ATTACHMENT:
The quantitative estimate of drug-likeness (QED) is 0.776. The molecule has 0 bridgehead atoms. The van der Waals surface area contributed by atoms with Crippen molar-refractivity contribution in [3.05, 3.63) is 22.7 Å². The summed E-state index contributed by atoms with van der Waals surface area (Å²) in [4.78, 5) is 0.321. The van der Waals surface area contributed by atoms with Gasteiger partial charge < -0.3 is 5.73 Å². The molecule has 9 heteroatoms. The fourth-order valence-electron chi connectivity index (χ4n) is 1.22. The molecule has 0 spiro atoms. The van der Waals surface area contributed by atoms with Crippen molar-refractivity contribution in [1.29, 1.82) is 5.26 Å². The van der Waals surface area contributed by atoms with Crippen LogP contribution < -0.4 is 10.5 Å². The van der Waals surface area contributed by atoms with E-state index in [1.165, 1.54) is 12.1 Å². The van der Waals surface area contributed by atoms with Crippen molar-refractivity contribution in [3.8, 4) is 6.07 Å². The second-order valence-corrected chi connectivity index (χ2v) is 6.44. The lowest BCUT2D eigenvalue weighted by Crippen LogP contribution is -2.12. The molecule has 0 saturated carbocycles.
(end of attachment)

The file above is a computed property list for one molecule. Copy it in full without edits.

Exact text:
The quantitative estimate of drug-likeness (QED) is 0.776. The molecule has 0 bridgehead atoms. The van der Waals surface area contributed by atoms with Crippen molar-refractivity contribution in [3.05, 3.63) is 22.7 Å². The summed E-state index contributed by atoms with van der Waals surface area (Å²) in [4.78, 5) is 0.321. The van der Waals surface area contributed by atoms with Gasteiger partial charge < -0.3 is 5.73 Å². The molecule has 9 heteroatoms. The fourth-order valence-electron chi connectivity index (χ4n) is 1.22. The molecule has 0 spiro atoms. The van der Waals surface area contributed by atoms with Crippen molar-refractivity contribution in [1.29, 1.82) is 5.26 Å². The van der Waals surface area contributed by atoms with Crippen LogP contribution < -0.4 is 10.5 Å². The van der Waals surface area contributed by atoms with E-state index in [1.165, 1.54) is 12.1 Å². The van der Waals surface area contributed by atoms with Crippen molar-refractivity contribution in [3.8, 4) is 6.07 Å². The second-order valence-corrected chi connectivity index (χ2v) is 6.44. The lowest BCUT2D eigenvalue weighted by Crippen LogP contribution is -2.12. The molecule has 0 saturated carbocycles.